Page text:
Meanwhile, the value of customers’ cars plummeted, right along with Volkswagen’s sales. While the rest of the industry achieved record sales, Volkswagen’s languished, dragged down by the diesel scandal.
So, where do we go from here?
As reported by several outlets, VW’s plan is expected to include an offer to buy back at least some of the affected cars, an opportunity to return leased vehicles with no penalty, modifications to certain vehicles to bring them into compliance, and compensation to owners in return for a promise not to pursue further legal action.
In addition, Volkswagen will reportedly set up a fund to offset the environmental damage done by its over-polluting diesels.
If the plan is approved by regulators, VW TDI customers will have tough choices to make: Do I return my leased car or sell one that’s functioning fine for me, with no safety concerns, and one that’s allowing me to save money on fuel? Do I allow my car to be modified in such a way that my fuel economy is potentially reduced or the driving characteristics that I enjoy are changed?
The announced agreement in principle creates almost as many questions as it answers. Will, for instance, customers be required to take one of the offers? Will regulators demand that modifications be made in order for the vehicles to gain renewed registrations?
If the regulators in states that require periodic emissions testing (such as California, Oregon, and New York) require modifications, but others with less stringent regulations do not, will the dirty TDIs just migrate to those less stringent states? Or will federal regulators ban reregistration nationwide?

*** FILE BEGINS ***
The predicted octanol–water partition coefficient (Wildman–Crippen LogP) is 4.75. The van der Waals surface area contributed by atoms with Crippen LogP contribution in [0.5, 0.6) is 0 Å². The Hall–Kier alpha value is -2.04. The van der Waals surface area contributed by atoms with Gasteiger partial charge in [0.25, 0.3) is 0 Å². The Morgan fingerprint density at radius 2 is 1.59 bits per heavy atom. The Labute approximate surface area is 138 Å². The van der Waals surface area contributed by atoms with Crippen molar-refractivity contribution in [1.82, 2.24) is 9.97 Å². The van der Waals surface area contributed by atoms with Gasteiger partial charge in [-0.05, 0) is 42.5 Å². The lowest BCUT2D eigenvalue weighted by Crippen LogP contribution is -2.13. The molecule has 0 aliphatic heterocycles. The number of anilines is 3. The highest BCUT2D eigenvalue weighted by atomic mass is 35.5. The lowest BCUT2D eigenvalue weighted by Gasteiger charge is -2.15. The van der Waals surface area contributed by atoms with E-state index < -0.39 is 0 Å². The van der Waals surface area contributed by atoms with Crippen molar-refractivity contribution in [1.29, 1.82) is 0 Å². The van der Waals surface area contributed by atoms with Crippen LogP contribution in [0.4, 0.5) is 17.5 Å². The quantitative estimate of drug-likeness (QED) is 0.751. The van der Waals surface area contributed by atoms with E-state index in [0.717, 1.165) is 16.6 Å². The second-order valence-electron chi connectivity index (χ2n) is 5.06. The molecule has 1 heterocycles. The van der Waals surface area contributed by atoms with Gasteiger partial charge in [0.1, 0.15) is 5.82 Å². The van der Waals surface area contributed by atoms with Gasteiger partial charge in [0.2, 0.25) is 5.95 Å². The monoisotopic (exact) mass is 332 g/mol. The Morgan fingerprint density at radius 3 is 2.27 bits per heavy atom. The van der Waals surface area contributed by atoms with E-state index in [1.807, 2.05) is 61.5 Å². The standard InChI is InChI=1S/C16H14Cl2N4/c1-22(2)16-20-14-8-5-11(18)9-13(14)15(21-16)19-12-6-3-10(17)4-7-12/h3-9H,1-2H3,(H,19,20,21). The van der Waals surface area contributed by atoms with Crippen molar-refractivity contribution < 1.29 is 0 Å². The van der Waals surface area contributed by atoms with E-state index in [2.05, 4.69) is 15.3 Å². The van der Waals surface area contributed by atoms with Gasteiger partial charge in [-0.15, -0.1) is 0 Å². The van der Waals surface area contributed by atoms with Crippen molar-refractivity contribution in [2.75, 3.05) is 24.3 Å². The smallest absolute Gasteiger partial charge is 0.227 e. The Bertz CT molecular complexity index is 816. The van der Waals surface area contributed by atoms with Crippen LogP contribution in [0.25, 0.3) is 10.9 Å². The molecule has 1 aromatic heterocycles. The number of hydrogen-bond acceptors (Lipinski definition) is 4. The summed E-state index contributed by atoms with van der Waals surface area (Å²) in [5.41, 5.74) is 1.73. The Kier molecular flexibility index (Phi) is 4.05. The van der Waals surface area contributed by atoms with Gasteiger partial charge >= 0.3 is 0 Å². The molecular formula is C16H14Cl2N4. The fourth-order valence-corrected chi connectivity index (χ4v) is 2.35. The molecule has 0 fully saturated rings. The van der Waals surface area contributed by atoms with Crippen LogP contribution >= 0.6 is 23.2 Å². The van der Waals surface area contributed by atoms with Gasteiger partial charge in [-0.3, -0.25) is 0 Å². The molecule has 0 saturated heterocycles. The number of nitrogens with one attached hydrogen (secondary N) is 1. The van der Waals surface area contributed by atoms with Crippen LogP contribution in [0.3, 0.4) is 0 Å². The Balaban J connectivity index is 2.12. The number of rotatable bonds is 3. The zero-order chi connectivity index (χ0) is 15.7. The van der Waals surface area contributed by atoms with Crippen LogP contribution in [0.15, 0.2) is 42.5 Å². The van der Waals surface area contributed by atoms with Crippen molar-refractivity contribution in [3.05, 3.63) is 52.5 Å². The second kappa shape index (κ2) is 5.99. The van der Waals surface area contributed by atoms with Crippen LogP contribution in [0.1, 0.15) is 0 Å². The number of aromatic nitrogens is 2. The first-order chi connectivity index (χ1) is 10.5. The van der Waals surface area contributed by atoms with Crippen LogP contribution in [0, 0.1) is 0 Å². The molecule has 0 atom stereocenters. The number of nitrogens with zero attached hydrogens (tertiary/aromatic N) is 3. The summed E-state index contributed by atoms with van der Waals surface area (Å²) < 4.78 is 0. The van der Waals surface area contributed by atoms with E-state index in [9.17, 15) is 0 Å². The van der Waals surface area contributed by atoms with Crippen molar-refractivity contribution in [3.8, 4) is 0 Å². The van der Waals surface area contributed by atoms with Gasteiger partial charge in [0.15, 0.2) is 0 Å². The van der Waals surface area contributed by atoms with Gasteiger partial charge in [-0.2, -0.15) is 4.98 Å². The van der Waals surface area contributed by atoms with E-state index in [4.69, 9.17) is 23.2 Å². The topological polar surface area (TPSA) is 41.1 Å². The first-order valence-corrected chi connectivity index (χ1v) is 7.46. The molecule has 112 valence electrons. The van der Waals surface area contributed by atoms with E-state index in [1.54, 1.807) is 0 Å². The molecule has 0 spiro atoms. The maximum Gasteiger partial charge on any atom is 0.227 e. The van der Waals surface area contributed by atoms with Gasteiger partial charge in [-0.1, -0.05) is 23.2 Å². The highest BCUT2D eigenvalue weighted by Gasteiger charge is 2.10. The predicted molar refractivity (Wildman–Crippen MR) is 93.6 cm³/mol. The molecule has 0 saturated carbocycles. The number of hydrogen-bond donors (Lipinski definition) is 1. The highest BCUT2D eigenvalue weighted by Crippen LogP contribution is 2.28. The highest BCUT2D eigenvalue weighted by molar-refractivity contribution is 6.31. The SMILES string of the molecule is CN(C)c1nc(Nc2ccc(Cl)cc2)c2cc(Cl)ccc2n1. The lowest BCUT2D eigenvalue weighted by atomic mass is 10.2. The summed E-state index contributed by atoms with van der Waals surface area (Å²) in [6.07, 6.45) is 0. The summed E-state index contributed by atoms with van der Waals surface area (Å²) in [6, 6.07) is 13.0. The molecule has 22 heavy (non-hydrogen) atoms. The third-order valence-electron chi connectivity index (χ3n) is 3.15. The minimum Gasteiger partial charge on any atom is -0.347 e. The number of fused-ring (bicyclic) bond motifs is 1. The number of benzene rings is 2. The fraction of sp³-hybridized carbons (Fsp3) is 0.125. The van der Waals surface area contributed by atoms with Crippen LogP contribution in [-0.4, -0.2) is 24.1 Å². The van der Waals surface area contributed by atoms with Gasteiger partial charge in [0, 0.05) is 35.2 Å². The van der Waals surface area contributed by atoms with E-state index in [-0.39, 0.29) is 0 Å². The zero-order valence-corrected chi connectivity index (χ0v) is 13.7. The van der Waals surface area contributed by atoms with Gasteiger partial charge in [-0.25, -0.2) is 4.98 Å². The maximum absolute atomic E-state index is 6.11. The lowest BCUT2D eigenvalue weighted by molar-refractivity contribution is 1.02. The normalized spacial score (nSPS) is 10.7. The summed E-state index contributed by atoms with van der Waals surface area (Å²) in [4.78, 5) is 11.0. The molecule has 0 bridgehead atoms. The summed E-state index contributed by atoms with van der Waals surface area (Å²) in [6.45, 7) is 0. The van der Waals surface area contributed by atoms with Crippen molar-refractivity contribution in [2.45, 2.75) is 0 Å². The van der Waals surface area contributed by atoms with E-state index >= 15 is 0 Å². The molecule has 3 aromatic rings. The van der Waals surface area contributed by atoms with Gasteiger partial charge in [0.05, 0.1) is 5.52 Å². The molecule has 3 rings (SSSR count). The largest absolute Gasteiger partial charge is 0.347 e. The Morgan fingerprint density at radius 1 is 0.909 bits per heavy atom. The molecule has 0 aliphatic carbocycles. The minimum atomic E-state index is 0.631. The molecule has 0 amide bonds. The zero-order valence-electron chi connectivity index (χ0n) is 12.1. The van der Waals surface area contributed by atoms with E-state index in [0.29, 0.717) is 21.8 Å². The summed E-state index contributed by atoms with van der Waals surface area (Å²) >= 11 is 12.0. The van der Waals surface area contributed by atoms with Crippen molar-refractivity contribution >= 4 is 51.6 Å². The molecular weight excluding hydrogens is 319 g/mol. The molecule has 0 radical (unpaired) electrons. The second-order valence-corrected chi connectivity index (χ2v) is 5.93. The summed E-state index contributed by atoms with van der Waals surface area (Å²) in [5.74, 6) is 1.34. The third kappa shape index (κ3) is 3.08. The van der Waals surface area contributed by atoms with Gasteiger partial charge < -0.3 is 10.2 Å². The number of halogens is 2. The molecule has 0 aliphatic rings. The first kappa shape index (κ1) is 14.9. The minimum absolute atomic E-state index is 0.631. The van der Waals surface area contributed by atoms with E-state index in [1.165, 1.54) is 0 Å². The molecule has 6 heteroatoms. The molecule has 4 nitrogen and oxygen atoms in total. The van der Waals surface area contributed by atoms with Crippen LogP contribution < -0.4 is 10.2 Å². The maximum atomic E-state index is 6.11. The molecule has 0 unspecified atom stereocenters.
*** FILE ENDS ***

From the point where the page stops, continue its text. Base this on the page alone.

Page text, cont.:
Will Volkswagen be able to survive the scandal from a business standpoint or remain viable in the U.S.? The buybacks alone will cost billions. Kelley Blue Book estimates that a buyback of Gen 1 cars would cost $4.4 billion, or $7.3 billion if all of the affected 2.0-liter vehicles are bought back. There’s also a potential fine of $37,500 per noncompliant car sold. That’s $18 billion, though the final number is expected to be much less. Finally, Volkswagen is under attack from the Federal Trade Commission for falsely advertising that their diesels were “clean.”
Multiple class-action lawsuits have been filed on behalf of customers, and the cases have been consolidated in eco-friendly San Francisco, rather than Volkswagen’s preferred Detroit.
“I still am fascinated by the potential contingent of Volkswagen and Audi diesel owners who don’t want to do anything to their cars,” says Kelley Blue Book’s Brauer. “They don’t want to sell it back to Volkswagen, they don’t want it modified by Volkswagen, and they might not even want a check cut to them if it means doing one of those things, getting it back unsure of what they’re going to get back.
“There are 483,000 of these things, give or take,” Brauer says. “It wouldn’t surprise me if 400,000 plus feel the way that I just described. That will make things really challenging for Volkswagen and for the government. What if customers say ‘I love my car, and my biggest concern is that it’s going to be changed in a way that makes me not love it anymore’?”
2009-14 VW Jetta TDI
2009-14 Jetta SportWagen TDI
2010-14 VW Golf TDI
2012-14 VW Beetle TDI
2009-13 Audi A3 TDI
2012-14 Volkswagen Passat TDI
2015 Volkswagen Golf TDI
2015 Golf SportWagen TDI
2015 Jetta TDI
2015 Passat TDI
2015 Beetle TDI
2015 Audi A3 TDI
(Source: Green Car Reports)
Porsche, Audi, and Volkswagen V6 TDI models are also affected by the scandal, but no agreement has been announced about a proposed fix or compensation.